Northwestern residential halls get summer makeovers

Annie Chang

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The most expensive residential renovation project Northwestern has ever constructed, the Elder Residential Community, is now home to new members of the class of 2014 and should be completed by the end of 2010.

The residential community is just one of the many construction projects budgeted for 2010, the total price tag for which is more than $100 million. One-fifth of that sum has gone toward renovating residential buildings, twice the usual average for residential improvements, said William Banis, vice president for student affairs.

University President Morton Schapiro said NU hasn’t recently invested much money into renovating dorms but improving residential life is one of his top priorities.

Elder Hall, 600 Lincoln St., Hinman House, Bobb Hall and McCulloch Hall, Willard Residential College and the Evans Scholars House all underwent major renovations this summer, with a new a late night cafe space added to South Campus.

Construction was scheduled to finish before students moved in, but a three-week labor union strike in July halted all campus construction, as well as dozens of other Chicago-area projects.


Because of the delay, some Elder residents are staying in temporary rooms until the link connecting the dormitory to its neighboring 600 Lincoln is completed. The link will connect the buildings on all floors, essentially making it one residence.

Other additions to Elder and 600 Lincoln include three practice rooms, more lounge space, a community kitchen, an elevator accessible to both sides and a new apartment for NU’s first live-in faculty member, which will be finished by the end of the year.

The connected dorms will create what NU has termed a “residential community,” said Bonnie Humphrey, director of design and construction.

“This is all part of a plan by Residential Life, based on student feedback, to really integrate all the buildings and to make the undergraduate experience better,” she said.

The idea for residential communities came up a few years ago, said Ron Nayler, associate vice president for facilities management. The proximity between Elder and its neighbors made it an ideal place to pilot the residential concept, he added.

NU wanted to create a residence in which students could learn from each other and live-in faculty members, Nayler said.

“The real intent is to make it a true ‘living-learning’ experience,” he said.

Weinberg freshman and Elder resident Ben Reisman is living in a temporary room until his is finished. He said the residential community description on the freshman housing form appealed to him as a new student looking for a bigger living community than a single dorm.

“We haven’t felt the full effect of what it’s going to be like,” Reisman said, “but I like the general idea.”

NU plans to build more residential communities in the future, based upon the success of Elder. The next addition would likely be built on South Campus and would be open to all undergraduates, Banis said.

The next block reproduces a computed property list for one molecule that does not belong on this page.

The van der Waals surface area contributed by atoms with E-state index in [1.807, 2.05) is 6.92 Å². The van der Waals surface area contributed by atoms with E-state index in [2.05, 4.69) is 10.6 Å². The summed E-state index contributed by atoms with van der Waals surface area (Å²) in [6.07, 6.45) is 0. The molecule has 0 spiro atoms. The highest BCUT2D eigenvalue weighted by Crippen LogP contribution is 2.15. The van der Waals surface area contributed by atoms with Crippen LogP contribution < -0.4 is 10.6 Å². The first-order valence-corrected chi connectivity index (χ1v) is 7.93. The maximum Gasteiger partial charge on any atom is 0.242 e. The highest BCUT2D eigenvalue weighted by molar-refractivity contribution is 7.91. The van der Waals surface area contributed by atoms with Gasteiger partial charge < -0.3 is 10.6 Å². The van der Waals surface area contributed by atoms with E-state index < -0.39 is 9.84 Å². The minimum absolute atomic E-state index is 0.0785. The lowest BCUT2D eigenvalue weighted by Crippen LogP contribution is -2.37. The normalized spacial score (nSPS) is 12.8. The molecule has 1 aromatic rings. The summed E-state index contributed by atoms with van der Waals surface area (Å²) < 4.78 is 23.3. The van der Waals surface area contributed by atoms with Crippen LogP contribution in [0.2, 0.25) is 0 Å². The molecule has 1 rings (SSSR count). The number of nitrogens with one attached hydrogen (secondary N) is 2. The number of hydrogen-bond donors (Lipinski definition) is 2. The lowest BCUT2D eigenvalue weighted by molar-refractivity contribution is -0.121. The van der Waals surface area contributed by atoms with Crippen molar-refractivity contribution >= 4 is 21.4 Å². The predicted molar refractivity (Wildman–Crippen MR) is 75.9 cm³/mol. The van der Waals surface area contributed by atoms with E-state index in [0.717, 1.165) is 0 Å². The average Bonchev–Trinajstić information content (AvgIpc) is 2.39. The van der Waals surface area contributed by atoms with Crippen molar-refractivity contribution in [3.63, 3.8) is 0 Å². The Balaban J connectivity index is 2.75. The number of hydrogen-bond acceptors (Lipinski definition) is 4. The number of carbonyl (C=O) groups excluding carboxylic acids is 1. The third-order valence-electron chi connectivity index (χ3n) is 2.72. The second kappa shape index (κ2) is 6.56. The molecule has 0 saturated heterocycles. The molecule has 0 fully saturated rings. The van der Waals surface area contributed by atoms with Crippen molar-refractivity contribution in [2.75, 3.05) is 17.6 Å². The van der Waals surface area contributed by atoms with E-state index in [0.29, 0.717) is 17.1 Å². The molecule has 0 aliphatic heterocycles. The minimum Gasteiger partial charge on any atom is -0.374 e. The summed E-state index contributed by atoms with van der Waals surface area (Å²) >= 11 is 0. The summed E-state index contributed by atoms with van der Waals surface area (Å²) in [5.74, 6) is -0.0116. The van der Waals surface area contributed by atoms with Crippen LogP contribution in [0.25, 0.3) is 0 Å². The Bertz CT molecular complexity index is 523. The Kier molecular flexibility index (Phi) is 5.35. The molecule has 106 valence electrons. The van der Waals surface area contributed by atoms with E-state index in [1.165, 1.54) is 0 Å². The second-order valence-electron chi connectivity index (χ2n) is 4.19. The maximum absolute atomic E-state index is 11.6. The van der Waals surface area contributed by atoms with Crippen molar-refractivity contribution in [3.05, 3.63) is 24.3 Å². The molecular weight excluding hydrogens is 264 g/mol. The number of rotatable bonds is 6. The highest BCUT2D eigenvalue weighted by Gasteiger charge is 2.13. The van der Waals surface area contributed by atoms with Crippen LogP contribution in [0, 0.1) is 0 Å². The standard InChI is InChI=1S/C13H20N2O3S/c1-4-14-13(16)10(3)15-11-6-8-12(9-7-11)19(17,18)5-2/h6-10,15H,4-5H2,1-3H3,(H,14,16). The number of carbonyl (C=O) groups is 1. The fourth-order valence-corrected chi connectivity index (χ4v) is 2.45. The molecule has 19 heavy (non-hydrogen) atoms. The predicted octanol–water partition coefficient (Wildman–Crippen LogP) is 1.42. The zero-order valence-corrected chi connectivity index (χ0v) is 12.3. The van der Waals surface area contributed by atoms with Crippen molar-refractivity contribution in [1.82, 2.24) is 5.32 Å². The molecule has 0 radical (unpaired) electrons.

Across Sheridan, Bobb and McCulloch Halls received approximately $4 million in renovations, which included uninstalling built-in furniture and refurbishing the dorm, Banis said.

Construction of nearly 100,000 additional square feet to the Technological Institute also began this summer and is scheduled to finish in Fall 2012. It is expected to achieve a LEED (Leadership in Energy and Environmental Design) Silver rating. The changes to Tech will cost more than $10 million, Nayler said.


South Campus underwent significant changes this summer as well, the priciest of which was $3 million in improvements to Willard, which now houses a convenience store similar to the one in Foster-Walker Complex and a late night café called ‘Fran’s Cafe,’ which Humphrey likened to Lisa’s Café on North Campus. Plans for Fran’s Cafe began four years ago in response to many requests from students, Banis said. Last year’s Undergraduate Budget Priorities Committee survey named the creation of a “third space” for students on South Campus as a top demand among students.

Communication freshman Dan Johnson said Willard is one of his favorite places to eat.

“It’s definitely the best-looking place I’ve eaten at so far,” the Willard resident said. “It’s just comfortable and very relaxing.”

Weinberg sophomore and former Willard resident Lawrence Dai said he too was impressed with the new and improved dining hall.

“It looks a million times better than it used to,” he said. “It’s more inviting and a much better environment for getting together and having a meal.”

Rogers House and Evans Scholars House both had heating, plumbing and electrical systems installed during the summer. Nayler said Rogers House is expected to be certified with a LEED Silver rating, making it NU’s first green residential building, with greater energy-efficiency.

Harris Hall, which has been under construction since summer 2007, was scheduled to complete renovations, including the addition of faculty offices, study spaces, classrooms and a garden level for the new Center for Historical Studies, by fall 2010, but the date has been pushed back, according to the University’s website.

Schapiro, for the second year in row, greeted new students as they lugged belongings into their residences and said feedback on renovations was audibly positive.

“My wife and I spent move-in day wandering around, and I heard a lot of students at Bobb saying, ‘Wow, this is so much better than we thought!’ which made me feel good,” Schapiro said.